Best Practices in Fraud Remediation

Thomas Fox

Compliance Evangelist

Over this week I have been blogging about fraud issues in 2021 and beyond with Joanne Taylor, a Managing Director at K2 Integrity and Ray Dookhie, a Managing Director in K2 Integrity’s Investigations and Risk Advisory practice. We considered some of the top fraud trends you might expect to see in 2021, what the regulatory landscape may well look like in 2021 and how best to detect and prevent fraud. Today, I want consider how to remediate if fraud is discovered.

We are seeing a renewed focus by the regulators on compliance program effectiveness. One of the key elements of program effectiveness is how well an organization identifies, investigates and remediates potential compliance issues. The same principal holds true in the fraud risk management process. Dookhie noted that the Securities and Exchange Commission (SEC) had yet another record-breaking year in whistleblower awards. He believes this puts additional pressure on organizations to have a protocol in place to prevent, detect and then remediate any fraud claim which may arise.

Dookhie cautioned it is more than knowing “how to report and where to report”. It is also about “how to actually conduct the investigation and the root cause analysis.” For instance, does your organization have a triage process? He explained that in the fraud space, just as in the medical arena, “we need to be able to triage fraud issues or compliance issues as they’re coming in the door”. Such questions as “What’s the issue here? What are the underlying compliance issues? What are the underlying fraud issues and who to best deal with this issue, which specialist, or which compliance expert should be dealing with this type of issue?”

He also believes that a root cause analysis is both critical for a company to determine how a fraud event may have occurred but, more importantly, how to remediate the violation. This will be of great interest to the regulators, whether the SEC or lawyers at the Department of Justice (DOJ). An organization must be able to show that it “had all of these issues and we have now fixed them.” Or in short, “What went wrong? How did it actually go wrong?”

Questions such as “Was it a policy issue? Was it an internal control issue? Was it a lack of understanding of the responsibility on behalf of the employee? Did we hire a wrong person?” Dookhie stated, “I think under all of these scenarios, understanding the root cause problems when you are sitting across the table from regulators, is critical.” You are able to answer the questions of what happened, how it happened, when it happened. Equally important, “here is how we are going to fix it, going forward. And I think that to me, is a key concept there that root cause analysis key concepts in identifying and correcting issues in your organization.”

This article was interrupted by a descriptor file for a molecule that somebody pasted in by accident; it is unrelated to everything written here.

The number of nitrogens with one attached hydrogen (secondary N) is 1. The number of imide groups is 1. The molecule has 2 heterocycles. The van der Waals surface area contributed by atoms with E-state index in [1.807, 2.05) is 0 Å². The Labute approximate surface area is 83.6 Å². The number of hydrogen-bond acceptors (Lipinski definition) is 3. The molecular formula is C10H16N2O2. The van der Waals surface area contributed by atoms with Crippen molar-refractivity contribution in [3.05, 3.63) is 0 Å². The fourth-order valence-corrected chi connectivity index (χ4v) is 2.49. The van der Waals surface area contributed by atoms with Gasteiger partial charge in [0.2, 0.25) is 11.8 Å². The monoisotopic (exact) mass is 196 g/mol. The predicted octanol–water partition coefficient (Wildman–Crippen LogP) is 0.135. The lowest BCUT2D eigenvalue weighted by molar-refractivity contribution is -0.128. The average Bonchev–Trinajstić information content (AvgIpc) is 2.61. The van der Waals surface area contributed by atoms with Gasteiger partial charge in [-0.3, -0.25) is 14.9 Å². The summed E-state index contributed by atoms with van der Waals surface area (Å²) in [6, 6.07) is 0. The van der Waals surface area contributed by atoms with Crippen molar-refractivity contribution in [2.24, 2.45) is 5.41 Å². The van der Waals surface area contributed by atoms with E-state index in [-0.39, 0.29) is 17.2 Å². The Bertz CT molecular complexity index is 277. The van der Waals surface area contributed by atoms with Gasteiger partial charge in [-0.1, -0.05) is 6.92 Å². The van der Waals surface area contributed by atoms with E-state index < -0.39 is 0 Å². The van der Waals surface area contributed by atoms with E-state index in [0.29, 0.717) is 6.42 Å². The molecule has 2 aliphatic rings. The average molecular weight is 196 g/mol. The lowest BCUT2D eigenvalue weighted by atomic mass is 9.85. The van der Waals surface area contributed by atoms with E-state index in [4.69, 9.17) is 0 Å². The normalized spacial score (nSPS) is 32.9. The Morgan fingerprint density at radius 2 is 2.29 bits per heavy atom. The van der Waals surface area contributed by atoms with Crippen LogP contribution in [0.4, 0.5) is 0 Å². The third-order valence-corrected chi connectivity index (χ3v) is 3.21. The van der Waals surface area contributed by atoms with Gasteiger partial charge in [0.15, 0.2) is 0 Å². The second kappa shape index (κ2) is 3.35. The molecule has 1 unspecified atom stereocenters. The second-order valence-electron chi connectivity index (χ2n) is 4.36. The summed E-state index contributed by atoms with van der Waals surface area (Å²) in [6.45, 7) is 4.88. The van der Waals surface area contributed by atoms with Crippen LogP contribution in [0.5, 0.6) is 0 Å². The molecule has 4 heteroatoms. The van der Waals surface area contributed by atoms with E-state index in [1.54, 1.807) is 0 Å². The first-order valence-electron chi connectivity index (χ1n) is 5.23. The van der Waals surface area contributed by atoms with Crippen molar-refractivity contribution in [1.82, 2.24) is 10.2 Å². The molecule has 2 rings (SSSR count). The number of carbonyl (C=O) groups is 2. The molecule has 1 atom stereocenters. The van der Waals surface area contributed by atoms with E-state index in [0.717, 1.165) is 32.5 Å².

The next step, after investigation and root cause analysis is remediation. Here Dookhie said you need to be able to demonstrate the effectiveness of your compliance program after you have sustained a failure. “One aspect is that you want to be able to say that we have fixed the problem.” The second aspect is applying fair and equal penalties or sanctions against those individuals who committed the fraud or the misconduct. It does an organization no good with the regulators when executives who commit fraud and receive a simple “slap on the wrist. Yet  when an employee commits fraud, they are terminated immediately.” Dookhie believes “a fair remediation to the issue at hand” is critical.

The next step would be a decision to self-disclose or not. What are your organization’s protocols for disclosing. This includes some of the topics we previously discussed such as a “thorough and complete investigation so that the decision makers understand the magnitude of the problem.” You need to make sure that the right people are sitting at the table if it is time to disclose. From there a reasonable decision can be made.

Dookhie concluded that with the change in the regulatory landscape in 2021, under the Biden Administration, there may well be added exposure for compliance officers and organizations. In the area of fraud risk management, he suggested companies “dust off the anti-fraud program, dust off the compliance program, do a risk assessment, understand the gaps in their potential controls, where were areas where they may not be as strong, and think about whether or not you need to enhance the compliance controls.”

The three prongs of every compliance program are prevention, detection and remediation. The same three criteria apply to a fraud risk management solution. In light of the changes brought by the Covid 19 pandemic and attendant economic fallout, businesses need to be ready for new fraud schemes. Prevention, detection and remediation are key elements to your overall risk management portfolio.

[View source.]

DISCLAIMER: Because of the generality of this update, the information provided herein may not be applicable in all situations and should not be acted upon without specific legal advice based on particular situations.

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